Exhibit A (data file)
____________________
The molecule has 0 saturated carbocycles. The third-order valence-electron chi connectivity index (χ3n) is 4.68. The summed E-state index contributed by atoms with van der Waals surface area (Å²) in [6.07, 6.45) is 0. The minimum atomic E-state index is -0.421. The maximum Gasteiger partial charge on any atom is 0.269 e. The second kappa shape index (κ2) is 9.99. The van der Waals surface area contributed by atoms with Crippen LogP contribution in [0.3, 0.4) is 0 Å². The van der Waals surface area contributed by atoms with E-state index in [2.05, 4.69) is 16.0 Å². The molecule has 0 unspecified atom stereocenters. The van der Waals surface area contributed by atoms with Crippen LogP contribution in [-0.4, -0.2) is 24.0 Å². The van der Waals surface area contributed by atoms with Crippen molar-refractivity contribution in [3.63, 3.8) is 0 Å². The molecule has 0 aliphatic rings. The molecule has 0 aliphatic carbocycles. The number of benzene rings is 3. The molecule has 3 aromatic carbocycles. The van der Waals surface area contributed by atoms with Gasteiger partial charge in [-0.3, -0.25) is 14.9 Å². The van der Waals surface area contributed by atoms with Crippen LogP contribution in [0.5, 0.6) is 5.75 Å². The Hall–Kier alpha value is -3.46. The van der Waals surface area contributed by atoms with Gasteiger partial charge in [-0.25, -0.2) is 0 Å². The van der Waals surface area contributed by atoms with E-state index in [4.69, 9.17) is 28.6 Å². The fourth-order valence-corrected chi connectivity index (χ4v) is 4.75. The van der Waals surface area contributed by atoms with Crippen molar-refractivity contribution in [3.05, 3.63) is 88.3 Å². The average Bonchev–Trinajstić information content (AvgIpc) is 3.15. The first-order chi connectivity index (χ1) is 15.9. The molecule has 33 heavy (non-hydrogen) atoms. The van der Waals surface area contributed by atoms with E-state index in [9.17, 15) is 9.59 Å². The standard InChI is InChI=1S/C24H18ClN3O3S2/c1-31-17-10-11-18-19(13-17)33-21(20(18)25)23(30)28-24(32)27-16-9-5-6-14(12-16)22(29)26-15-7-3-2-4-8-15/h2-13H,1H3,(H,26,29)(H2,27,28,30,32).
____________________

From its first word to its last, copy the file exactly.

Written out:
The molecule has 0 saturated carbocycles. The third-order valence-electron chi connectivity index (χ3n) is 4.68. The summed E-state index contributed by atoms with van der Waals surface area (Å²) in [6.07, 6.45) is 0. The minimum atomic E-state index is -0.421. The maximum Gasteiger partial charge on any atom is 0.269 e. The second kappa shape index (κ2) is 9.99. The van der Waals surface area contributed by atoms with Crippen LogP contribution in [0.3, 0.4) is 0 Å². The van der Waals surface area contributed by atoms with E-state index in [2.05, 4.69) is 16.0 Å². The molecule has 0 unspecified atom stereocenters. The van der Waals surface area contributed by atoms with Crippen LogP contribution in [-0.4, -0.2) is 24.0 Å². The van der Waals surface area contributed by atoms with Crippen molar-refractivity contribution in [3.63, 3.8) is 0 Å². The molecule has 0 aliphatic rings. The molecule has 0 aliphatic carbocycles. The number of benzene rings is 3. The molecule has 3 aromatic carbocycles. The van der Waals surface area contributed by atoms with Gasteiger partial charge in [-0.3, -0.25) is 14.9 Å². The van der Waals surface area contributed by atoms with Crippen LogP contribution in [0.5, 0.6) is 5.75 Å². The Hall–Kier alpha value is -3.46. The van der Waals surface area contributed by atoms with Gasteiger partial charge in [-0.25, -0.2) is 0 Å². The van der Waals surface area contributed by atoms with E-state index in [4.69, 9.17) is 28.6 Å². The fourth-order valence-corrected chi connectivity index (χ4v) is 4.75. The van der Waals surface area contributed by atoms with Crippen molar-refractivity contribution in [3.05, 3.63) is 88.3 Å². The average Bonchev–Trinajstić information content (AvgIpc) is 3.15. The first-order chi connectivity index (χ1) is 15.9. The molecule has 33 heavy (non-hydrogen) atoms. The van der Waals surface area contributed by atoms with E-state index in [9.17, 15) is 9.59 Å². The standard InChI is InChI=1S/C24H18ClN3O3S2/c1-31-17-10-11-18-19(13-17)33-21(20(18)25)23(30)28-24(32)27-16-9-5-6-14(12-16)22(29)26-15-7-3-2-4-8-15/h2-13H,1H3,(H,26,29)(H2,27,28,30,32).